CNC DC-Motor Spindle:
The spindle in the image is designed to hold cutting bits with a 1/8" shank, the collet holds the tooling; In this case a Mill that's been CNC'd is using the spindle to hold Carbide-End-Mills, this DC motor will spin quietly at 25,000 RPM, it's rated at 2200-Watts.
Being 2.2KW the motor needs water cooling, along with that a small water pump to keep water circulating so the DC-motor stays at a nice cool operating temperature, the water pumps are much like the ones used in aquariums.
- Provides a consistent torque curve, the higher the voltage the faster the speed without a big loss of torque.
- Can reverse direction by reversing polarity, great for tool changes.
- Can be monitored by the use of encoders and the PC; steppers can be timed based on spindle RPM.
- Can be controlled with machine software using Logic and PWM (Pulse-Width-Modulation),
The AC Spindle:
- Control using a "http://en.wikipedia.org/wiki/TRIAC" TRIAC Opposed to PWM
- High Power
The Universal-Motor AC/DC Spindle:
- These are common motors found in household items like the your Fan, Vacume, or Drill, these spindle motors can operate on a DC or AC power source and have brushes, these motors can be controlled by either method noted above.
Amperage, if you choose to use a water cooled spindle that requires 2.2KW, you will need to have a power supply that provides:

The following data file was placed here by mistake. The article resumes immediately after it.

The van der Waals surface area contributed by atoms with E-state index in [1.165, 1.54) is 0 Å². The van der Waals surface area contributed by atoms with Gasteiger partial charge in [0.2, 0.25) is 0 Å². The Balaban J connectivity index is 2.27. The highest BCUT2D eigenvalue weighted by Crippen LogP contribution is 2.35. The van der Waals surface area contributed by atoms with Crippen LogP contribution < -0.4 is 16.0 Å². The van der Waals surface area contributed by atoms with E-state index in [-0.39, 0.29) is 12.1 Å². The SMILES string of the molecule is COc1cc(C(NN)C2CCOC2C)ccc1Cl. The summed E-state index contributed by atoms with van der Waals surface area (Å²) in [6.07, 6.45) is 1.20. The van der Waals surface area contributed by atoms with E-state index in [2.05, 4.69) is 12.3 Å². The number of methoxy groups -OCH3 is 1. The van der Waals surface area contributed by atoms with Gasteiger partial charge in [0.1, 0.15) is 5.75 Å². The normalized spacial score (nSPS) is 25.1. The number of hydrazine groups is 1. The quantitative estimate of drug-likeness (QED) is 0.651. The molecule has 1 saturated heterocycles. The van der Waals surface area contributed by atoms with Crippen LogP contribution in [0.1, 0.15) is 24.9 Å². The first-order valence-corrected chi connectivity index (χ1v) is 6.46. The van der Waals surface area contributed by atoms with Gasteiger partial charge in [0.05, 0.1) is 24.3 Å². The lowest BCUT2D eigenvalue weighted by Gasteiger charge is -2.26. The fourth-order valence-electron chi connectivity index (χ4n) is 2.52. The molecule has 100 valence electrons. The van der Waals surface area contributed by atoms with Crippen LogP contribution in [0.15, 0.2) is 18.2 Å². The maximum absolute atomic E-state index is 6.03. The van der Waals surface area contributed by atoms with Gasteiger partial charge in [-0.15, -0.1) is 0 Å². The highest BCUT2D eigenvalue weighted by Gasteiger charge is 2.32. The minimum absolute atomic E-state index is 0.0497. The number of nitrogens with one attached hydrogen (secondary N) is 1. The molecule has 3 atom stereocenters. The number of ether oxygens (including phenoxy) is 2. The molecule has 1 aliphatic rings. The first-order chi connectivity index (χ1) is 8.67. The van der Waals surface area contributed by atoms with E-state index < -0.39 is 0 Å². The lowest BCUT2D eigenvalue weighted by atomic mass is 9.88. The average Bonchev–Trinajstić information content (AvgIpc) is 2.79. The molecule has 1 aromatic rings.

- 12V 184A
- 24V 92A
- 48V 46A
For the 300-Watt:
- 12V 30A
- 24V 15A
- 48V 7.5A
These are Minimum values and may ware out the power supply sooner than later, it's always a good idea to supply more Amperage than required.
Please also take note that these values can kill you or someone else, use extreme caution when dealing with electricity (It only takes once).
Chucks are used by larger spindle motors and vary in design and application. The most common chuck seen on the metal CNC lathe is the "3-Jaw self centering" chuck.
The chuck found on the hand drill is also found on some machines, however they are not balanced like the larger self centering chucks noted above.
This is the O.D (Outside Diameter) of the cutting bit shaft, the shank is the part of the drill-bit or tool that goes into the chuck or "collet".
The collet is what crimps onto the tool shank when the nut is tightened, in the case of the image, the collet is just on the other side of the nut located at the end of the motor shaft. This Spindle has an interchangeable spindle for 1/8" cutting bits.
You can control the spindle using Arduino or a PLC, even program a GUI for a project. Three methods used for the C++ programming include:
- Switching the motor on and off manually (monitor an I/O). Using a mechanical switch, or sensor.
- Switch the motor on/ off or change direction using a GUI, (PHP VB C#).
- Switch the motor on/ off using time (Pre-defined "Delay").
Alternately more than one or all of these features can be used together, you can have a GUI to monitor the situation, a sensor to protect things, and a sketch that delays certain motors.